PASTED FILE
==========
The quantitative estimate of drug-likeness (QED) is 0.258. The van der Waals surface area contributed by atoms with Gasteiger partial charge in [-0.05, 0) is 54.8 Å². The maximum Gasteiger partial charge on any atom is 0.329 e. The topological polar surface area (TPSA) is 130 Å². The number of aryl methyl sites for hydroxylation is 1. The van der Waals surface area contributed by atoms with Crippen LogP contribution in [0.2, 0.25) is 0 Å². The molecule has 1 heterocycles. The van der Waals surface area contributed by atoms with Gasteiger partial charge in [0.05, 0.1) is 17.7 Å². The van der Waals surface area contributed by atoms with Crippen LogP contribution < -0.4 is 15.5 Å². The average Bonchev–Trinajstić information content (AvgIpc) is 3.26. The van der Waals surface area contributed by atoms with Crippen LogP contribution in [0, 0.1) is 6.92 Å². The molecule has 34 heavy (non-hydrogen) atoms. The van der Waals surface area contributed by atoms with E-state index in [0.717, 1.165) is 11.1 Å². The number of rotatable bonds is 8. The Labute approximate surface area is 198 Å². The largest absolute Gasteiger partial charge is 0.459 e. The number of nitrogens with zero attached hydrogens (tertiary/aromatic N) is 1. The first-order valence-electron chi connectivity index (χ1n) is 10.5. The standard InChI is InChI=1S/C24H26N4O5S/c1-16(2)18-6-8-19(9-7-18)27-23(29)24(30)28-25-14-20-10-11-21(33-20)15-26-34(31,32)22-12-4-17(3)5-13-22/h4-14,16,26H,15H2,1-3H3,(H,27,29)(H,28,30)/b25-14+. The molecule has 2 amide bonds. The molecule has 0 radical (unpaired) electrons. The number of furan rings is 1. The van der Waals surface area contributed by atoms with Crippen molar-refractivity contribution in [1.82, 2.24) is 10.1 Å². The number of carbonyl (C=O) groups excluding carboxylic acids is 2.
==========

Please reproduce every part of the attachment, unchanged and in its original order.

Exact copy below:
The quantitative estimate of drug-likeness (QED) is 0.258. The van der Waals surface area contributed by atoms with Gasteiger partial charge in [-0.05, 0) is 54.8 Å². The maximum Gasteiger partial charge on any atom is 0.329 e. The topological polar surface area (TPSA) is 130 Å². The number of aryl methyl sites for hydroxylation is 1. The van der Waals surface area contributed by atoms with Crippen LogP contribution in [0.2, 0.25) is 0 Å². The molecule has 1 heterocycles. The van der Waals surface area contributed by atoms with Gasteiger partial charge in [0.05, 0.1) is 17.7 Å². The van der Waals surface area contributed by atoms with Crippen LogP contribution < -0.4 is 15.5 Å². The average Bonchev–Trinajstić information content (AvgIpc) is 3.26. The van der Waals surface area contributed by atoms with Crippen LogP contribution in [0, 0.1) is 6.92 Å². The molecule has 34 heavy (non-hydrogen) atoms. The van der Waals surface area contributed by atoms with E-state index in [0.717, 1.165) is 11.1 Å². The number of rotatable bonds is 8. The Labute approximate surface area is 198 Å². The largest absolute Gasteiger partial charge is 0.459 e. The number of nitrogens with zero attached hydrogens (tertiary/aromatic N) is 1. The first-order valence-electron chi connectivity index (χ1n) is 10.5. The standard InChI is InChI=1S/C24H26N4O5S/c1-16(2)18-6-8-19(9-7-18)27-23(29)24(30)28-25-14-20-10-11-21(33-20)15-26-34(31,32)22-12-4-17(3)5-13-22/h4-14,16,26H,15H2,1-3H3,(H,27,29)(H,28,30)/b25-14+. The molecule has 2 amide bonds. The molecule has 0 radical (unpaired) electrons. The number of furan rings is 1. The van der Waals surface area contributed by atoms with Crippen molar-refractivity contribution in [1.82, 2.24) is 10.1 Å². The number of carbonyl (C=O) groups excluding carboxylic acids is 2.